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Tragedy Girls Leads The Charge Of Teenage Horror For The 21st Century

October 17, 1997, I walked the short two block distance straight between the movie theater and my home completely drenched in a teenage adrenaline rush. My allowance money, half a grain of I Know What You Did Last Summer's box office success, set off a wave of Friday night horror theater outings I didn't get to experience with the 80's slashers I watched on HBO. This night stands out so much because of its revelation that horror was that special part of my identity that I would healthily obsess over.

These were the kind of moments that help me today, now as some sort of halfway decent horror journalist, understand and hope that a film like Tragedy Girls will have a similar effect. I'm beginning with the younger movie audience here because, this is exactly the kind of movie that would've given me that same feeling, were I 14 going on 15 again. But that's not to say that Tragedy Girls won't be enjoyed by all. It's dark camp, self-awareness, and intelligent sociopathic pair Sadie Cunningham (Brianna Hildebrand) and McKayla Hooper (Alexandra Shipp) have an old school edge to their destruction while feeding the ever starving social media prominence bubble.

The obsession with hashtags and serial killers help propel their online brand when a series of murders plague their middle America town. The interesting fright factor is less the meta- slasher element but more, the commentary hiding in Sadie and McKayla's ability to delight towards a macabre modus operandi for digital stardom. What strengthens this narrative is the relatable bond Shipp and Hildebrand are able to muster for their characters, mimicking our own youth of extreme, emotionally-driven decision making with a equally heavy dose of goal-focused cleverness. High school friendships are commonly shaky because they are often finite. You begin to realize (even if internally fought) you will change and this four year routine will blink by. Writers Chris Lee Hill and Tyler MacIntyre (who also directed) are able to zero in on these vulnerabilities with an injection of smartphone technology. Shipp's McKayla stands out as the entitled smartass who, for all of her arrogance, has a sympathetic peel to her mischievous persona. Hildebrand's Sadie fiddling with the social stratum of their small town life that makes the third act of the story delightfully unpredictable.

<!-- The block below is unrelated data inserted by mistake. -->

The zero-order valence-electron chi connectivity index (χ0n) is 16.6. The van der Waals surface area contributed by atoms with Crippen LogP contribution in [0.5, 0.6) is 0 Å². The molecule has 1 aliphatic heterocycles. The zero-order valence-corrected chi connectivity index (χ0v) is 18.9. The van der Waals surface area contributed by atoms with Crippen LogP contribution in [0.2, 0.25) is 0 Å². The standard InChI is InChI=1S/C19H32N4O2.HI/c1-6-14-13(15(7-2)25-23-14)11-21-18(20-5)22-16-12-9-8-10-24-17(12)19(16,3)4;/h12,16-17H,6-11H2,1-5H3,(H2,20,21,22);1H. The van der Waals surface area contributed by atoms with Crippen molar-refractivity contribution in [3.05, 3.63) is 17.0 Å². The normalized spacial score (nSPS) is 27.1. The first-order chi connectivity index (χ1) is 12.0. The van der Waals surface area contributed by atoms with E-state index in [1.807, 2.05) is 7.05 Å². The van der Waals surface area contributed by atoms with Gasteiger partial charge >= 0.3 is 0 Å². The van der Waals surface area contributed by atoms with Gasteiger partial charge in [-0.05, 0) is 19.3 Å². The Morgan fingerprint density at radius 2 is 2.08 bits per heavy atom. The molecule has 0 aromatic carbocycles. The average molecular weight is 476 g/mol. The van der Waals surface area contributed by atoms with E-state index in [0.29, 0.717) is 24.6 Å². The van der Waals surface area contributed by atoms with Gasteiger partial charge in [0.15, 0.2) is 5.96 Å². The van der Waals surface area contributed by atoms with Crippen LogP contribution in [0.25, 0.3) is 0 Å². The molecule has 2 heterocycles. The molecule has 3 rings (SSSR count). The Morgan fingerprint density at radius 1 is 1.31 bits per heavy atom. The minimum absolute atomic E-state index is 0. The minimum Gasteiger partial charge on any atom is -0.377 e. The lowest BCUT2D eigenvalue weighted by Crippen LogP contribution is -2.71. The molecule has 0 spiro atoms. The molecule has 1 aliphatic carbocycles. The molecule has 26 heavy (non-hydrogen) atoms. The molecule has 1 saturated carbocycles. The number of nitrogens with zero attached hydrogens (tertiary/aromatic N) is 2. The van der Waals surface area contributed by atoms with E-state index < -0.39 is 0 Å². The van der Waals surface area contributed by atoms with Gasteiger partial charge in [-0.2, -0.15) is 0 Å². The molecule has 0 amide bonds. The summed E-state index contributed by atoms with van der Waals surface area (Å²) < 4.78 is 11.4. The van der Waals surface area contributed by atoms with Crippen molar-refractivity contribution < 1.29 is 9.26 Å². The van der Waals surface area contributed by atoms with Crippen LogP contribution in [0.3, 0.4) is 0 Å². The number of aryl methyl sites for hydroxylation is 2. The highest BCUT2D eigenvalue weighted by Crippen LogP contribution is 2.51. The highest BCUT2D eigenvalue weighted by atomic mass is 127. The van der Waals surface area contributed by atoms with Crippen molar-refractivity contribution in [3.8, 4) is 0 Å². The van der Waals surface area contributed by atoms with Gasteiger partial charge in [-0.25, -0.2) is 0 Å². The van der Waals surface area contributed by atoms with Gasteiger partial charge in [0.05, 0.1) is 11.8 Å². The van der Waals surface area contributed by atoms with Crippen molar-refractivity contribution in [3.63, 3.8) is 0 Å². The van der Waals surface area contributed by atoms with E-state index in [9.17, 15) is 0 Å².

An overall fun series of frames, more glam than goth, with bright visual choices and wicked killing spree masks that I actually want for my own Halloween costume, Tragedy Girls manages to unabashedly pay homage to the films the older crowd will be comparing it to without stripping away its original flare and attraction for teenagers currently unable to look up from their phones for five minutes. Certainly for Tragedy Girls, they will.

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